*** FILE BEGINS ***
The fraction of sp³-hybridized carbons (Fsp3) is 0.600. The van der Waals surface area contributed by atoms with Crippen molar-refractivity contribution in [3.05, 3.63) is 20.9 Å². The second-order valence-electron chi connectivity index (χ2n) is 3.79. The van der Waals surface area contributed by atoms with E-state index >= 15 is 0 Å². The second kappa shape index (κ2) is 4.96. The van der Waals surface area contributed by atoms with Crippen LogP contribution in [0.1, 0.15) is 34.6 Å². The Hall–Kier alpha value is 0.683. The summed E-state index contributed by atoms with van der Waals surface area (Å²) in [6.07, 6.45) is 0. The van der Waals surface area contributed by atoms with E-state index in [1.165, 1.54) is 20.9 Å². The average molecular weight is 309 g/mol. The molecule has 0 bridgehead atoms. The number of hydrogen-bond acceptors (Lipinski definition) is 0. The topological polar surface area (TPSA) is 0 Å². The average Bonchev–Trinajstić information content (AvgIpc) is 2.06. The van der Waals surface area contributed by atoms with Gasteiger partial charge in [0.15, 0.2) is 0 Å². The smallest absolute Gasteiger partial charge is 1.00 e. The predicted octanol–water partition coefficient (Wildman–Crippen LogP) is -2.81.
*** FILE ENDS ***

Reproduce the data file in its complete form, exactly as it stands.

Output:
The fraction of sp³-hybridized carbons (Fsp3) is 0.600. The van der Waals surface area contributed by atoms with Crippen molar-refractivity contribution in [3.05, 3.63) is 20.9 Å². The second-order valence-electron chi connectivity index (χ2n) is 3.79. The van der Waals surface area contributed by atoms with E-state index >= 15 is 0 Å². The second kappa shape index (κ2) is 4.96. The van der Waals surface area contributed by atoms with Crippen LogP contribution in [0.1, 0.15) is 34.6 Å². The Hall–Kier alpha value is 0.683. The summed E-state index contributed by atoms with van der Waals surface area (Å²) in [6.07, 6.45) is 0. The van der Waals surface area contributed by atoms with E-state index in [1.165, 1.54) is 20.9 Å². The average molecular weight is 309 g/mol. The molecule has 0 bridgehead atoms. The number of hydrogen-bond acceptors (Lipinski definition) is 0. The topological polar surface area (TPSA) is 0 Å². The average Bonchev–Trinajstić information content (AvgIpc) is 2.06. The van der Waals surface area contributed by atoms with Gasteiger partial charge in [0.15, 0.2) is 0 Å². The smallest absolute Gasteiger partial charge is 1.00 e. The predicted octanol–water partition coefficient (Wildman–Crippen LogP) is -2.81.